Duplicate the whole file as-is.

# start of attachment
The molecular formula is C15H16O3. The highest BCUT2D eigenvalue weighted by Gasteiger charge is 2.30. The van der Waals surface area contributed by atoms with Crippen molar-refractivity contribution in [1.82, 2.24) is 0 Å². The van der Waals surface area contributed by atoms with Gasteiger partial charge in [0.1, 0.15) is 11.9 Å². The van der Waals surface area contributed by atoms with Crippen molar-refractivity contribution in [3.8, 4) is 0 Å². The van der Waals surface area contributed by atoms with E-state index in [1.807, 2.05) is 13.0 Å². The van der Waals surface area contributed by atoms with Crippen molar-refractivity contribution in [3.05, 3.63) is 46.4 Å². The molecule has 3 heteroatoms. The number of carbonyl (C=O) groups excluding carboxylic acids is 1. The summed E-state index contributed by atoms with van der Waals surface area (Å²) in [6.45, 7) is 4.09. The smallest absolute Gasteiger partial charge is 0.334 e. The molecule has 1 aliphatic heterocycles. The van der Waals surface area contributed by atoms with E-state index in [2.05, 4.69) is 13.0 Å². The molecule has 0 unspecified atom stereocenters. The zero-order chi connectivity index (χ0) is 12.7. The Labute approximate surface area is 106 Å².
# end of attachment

The molecular formula is C15H16O3. The highest BCUT2D eigenvalue weighted by Gasteiger charge is 2.30. The van der Waals surface area contributed by atoms with Crippen molar-refractivity contribution in [1.82, 2.24) is 0 Å². The van der Waals surface area contributed by atoms with Gasteiger partial charge in [0.1, 0.15) is 11.9 Å². The van der Waals surface area contributed by atoms with Crippen molar-refractivity contribution in [3.8, 4) is 0 Å². The van der Waals surface area contributed by atoms with E-state index in [1.807, 2.05) is 13.0 Å². The van der Waals surface area contributed by atoms with Crippen molar-refractivity contribution in [3.05, 3.63) is 46.4 Å². The molecule has 3 heteroatoms. The number of carbonyl (C=O) groups excluding carboxylic acids is 1. The summed E-state index contributed by atoms with van der Waals surface area (Å²) in [6.45, 7) is 4.09. The smallest absolute Gasteiger partial charge is 0.334 e. The molecule has 1 aliphatic heterocycles. The van der Waals surface area contributed by atoms with E-state index in [2.05, 4.69) is 13.0 Å². The molecule has 0 unspecified atom stereocenters. The zero-order chi connectivity index (χ0) is 12.7. The Labute approximate surface area is 106 Å².